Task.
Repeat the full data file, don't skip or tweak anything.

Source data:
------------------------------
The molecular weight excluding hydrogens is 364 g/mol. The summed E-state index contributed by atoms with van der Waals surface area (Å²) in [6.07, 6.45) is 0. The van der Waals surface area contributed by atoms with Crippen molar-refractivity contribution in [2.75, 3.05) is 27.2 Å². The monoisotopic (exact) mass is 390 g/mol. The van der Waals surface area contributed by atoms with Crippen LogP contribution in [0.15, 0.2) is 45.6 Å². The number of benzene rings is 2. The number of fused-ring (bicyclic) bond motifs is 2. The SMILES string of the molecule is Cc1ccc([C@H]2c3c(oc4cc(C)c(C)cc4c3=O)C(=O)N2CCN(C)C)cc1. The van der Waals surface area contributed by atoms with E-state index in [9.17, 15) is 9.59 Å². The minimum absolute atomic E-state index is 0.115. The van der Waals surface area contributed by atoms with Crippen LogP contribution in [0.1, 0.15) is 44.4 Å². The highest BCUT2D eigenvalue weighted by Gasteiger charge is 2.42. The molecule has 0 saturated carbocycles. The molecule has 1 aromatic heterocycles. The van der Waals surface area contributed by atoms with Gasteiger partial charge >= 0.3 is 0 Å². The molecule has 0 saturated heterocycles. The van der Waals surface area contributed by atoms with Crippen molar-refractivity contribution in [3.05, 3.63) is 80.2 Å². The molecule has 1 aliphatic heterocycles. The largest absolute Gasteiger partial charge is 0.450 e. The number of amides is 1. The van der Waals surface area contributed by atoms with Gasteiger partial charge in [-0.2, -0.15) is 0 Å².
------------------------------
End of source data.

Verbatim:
The molecular weight excluding hydrogens is 364 g/mol. The summed E-state index contributed by atoms with van der Waals surface area (Å²) in [6.07, 6.45) is 0. The van der Waals surface area contributed by atoms with Crippen molar-refractivity contribution in [2.75, 3.05) is 27.2 Å². The monoisotopic (exact) mass is 390 g/mol. The van der Waals surface area contributed by atoms with Crippen LogP contribution in [0.15, 0.2) is 45.6 Å². The number of benzene rings is 2. The number of fused-ring (bicyclic) bond motifs is 2. The SMILES string of the molecule is Cc1ccc([C@H]2c3c(oc4cc(C)c(C)cc4c3=O)C(=O)N2CCN(C)C)cc1. The van der Waals surface area contributed by atoms with E-state index in [9.17, 15) is 9.59 Å². The minimum absolute atomic E-state index is 0.115. The van der Waals surface area contributed by atoms with Crippen LogP contribution in [0.1, 0.15) is 44.4 Å². The highest BCUT2D eigenvalue weighted by Gasteiger charge is 2.42. The molecule has 0 saturated carbocycles. The molecule has 1 aromatic heterocycles. The van der Waals surface area contributed by atoms with Gasteiger partial charge >= 0.3 is 0 Å². The molecule has 0 saturated heterocycles. The van der Waals surface area contributed by atoms with Crippen molar-refractivity contribution in [3.05, 3.63) is 80.2 Å². The molecule has 1 aliphatic heterocycles. The largest absolute Gasteiger partial charge is 0.450 e. The number of amides is 1. The van der Waals surface area contributed by atoms with Gasteiger partial charge in [-0.2, -0.15) is 0 Å².